Sergei begged his son to stay home when he was ordered to fight in Ukraine.
You have family members there. Just refuse,” Sergei reportedly told Stas, an army general by that point. But he claimed to be leaving. He thought he was right. I informed him of his undead status. And that, regrettably, life would bear it out.
These two are a father and son, but their real names are Sergei and Stas. To preserve their privacy, we modified them. We’ve been invited to Sergei’s house so he may tell us their tale.
“And so he left for Ukraine. Then he began sending me texts inquiring as to what would occur if he chose not to engage in combat.
Stas related one specific battle to his father.
He claimed that there was no cover, no gathering of intelligence, and no planning for the [Russian] men. Although they had been told to move on, nobody knew what was in store.
But he had a hard time choosing not to engage in combat. Better to accept it, I advised him. This war is not ours. It’s not a liberation war. He promised to make his denial in writing. He and a few others who had made the decision to object had their guns taken away, and they were placed under armed protection.
In an effort to obtain his son’s release, Sergei made numerous journeys to the front lines. He repeatedly begged for assistance from investigators, prosecutors, and military officials.
His efforts eventually yielded results. He returned Stas to Russia. He told his father what had transpired while he was being held captive, including how a “other set” of Russian soldiers had attempted to make him fight.
They took him outside as if they were going to shoot him after beating him. He was compelled to lie on the ground while being instructed to count to ten. He declined. So they used a pistol to repeatedly hit him over the head. He claimed to have blood all over his face.
Then they led him into a room and threatened to murder him if he didn’t accompany them. However, someone then claimed they would bring my son to work in the warehouse.
When Russia began its full-scale invasion of Ukraine in February, Stas was a serving officer. Only professionals would participate in President Vladimir Putin’s “special military operation,” he assured.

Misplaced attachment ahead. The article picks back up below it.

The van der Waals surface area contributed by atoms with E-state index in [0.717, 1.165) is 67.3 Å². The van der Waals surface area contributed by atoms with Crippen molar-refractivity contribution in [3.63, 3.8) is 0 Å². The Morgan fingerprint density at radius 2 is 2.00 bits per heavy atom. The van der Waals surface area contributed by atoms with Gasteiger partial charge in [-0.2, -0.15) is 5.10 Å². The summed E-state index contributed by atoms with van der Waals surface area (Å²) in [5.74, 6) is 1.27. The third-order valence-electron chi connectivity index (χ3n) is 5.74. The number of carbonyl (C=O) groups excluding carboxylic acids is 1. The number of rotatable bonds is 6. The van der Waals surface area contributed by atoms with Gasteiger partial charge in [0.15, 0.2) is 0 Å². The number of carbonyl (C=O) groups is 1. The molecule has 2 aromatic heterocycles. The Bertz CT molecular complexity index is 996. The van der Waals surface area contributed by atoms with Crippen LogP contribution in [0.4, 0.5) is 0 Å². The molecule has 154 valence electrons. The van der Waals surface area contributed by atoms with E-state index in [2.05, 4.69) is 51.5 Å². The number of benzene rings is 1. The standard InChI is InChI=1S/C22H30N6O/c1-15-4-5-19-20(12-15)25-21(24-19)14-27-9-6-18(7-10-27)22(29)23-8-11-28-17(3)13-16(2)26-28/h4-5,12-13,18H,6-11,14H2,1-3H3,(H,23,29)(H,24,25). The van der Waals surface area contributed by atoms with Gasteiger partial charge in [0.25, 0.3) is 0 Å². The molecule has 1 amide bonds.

But everything changed by September. In what he described as a “partial mobilization,” the president enlisted tens of thousands of Russian citizens in the armed forces.
Many of the recently mobilized troops were eager to voice their displeasure at being pushed into a conflict zone without the proper supplies or training. There have been numerous reports from Ukraine claiming that Russian troops who had been mobilized had been held and, in some cases, imprisoned in cellars and basements for refusing to go back to the front lines.
“It’s a way of making people go back into that bloodbath,” says Elena Popova from Russia’s Movement of Conscientious Objectors. “The commanders’ aim is to keep the soldiers down there. The commanders know only violence and intimidation. But you cannot force people to fight.” For some Russians, refusing to return to the front line may be a moral stand. But there’s a more common explanation. “Those refusing to fight are doing so because they’ve had more than their fair share of front line action,” explains Elena Popova. “Another reason is the foul way they’re being treated.
They’ve spent time in the trenches, getting cold and hungry, but when they come back they just get shouted and sworn at by their commanders.” The Russian authorities dismiss reports of disillusioned soldiers and detention centres as fake news. “We do not have any camps or incarceration facilities, or the like [for Russian soldiers],” President Putin insisted earlier this month. “This is all nonsense and fake claims and there is nothing to back them up with.”
The Kremlin chief stated, “We do not have any issues with personnel fleeing battle situations. “All normal people cannot help but react to a situation when shelling or bombs are dropping, even on a physiological basis. But after a time of acclimatization, our soldiers battle beautifully.
Russian lieutenant Andrei gave up the fight. Andrei, who was deployed to Ukraine in July, was imprisoned for defying orders. He was able to get in touch with his mother Oxana in Russia and inform her of the situation. We have modified their names once more.
Oxana tells me, “He informed me he had refused to take his soldiers to a certain death.” “As an officer, he saw that they wouldn’t escape alive if they continued. My son was taken to a detention facility as a result. After thereafter, I received a text message informing me that he and four other cops had been imprisoned in a basement. Five months have passed since we last saw them.
Later, I learned that all five of the men were missing and that the building they were in had been shelled. Nothing had been discovered, they claimed. They are now listed as being MIA. It is not logical. It’s ridiculous. Not only was the treatment of my kid illegal, but it was also inhumane.
Sergei informs me that what happened to Stas in Ukraine has strengthened their bond. We are back in his living room.
Sergei assures me, “We’re on the same page now. “The miscommunication barrier between us is no longer there. His bluster has all been lost. I never imagined my own country would treat me this way, my kid said to me. He has fully transformed. Now he understands.
“People here don’t realize the kind of danger we face. not from the adversary. nonetheless, on our own side.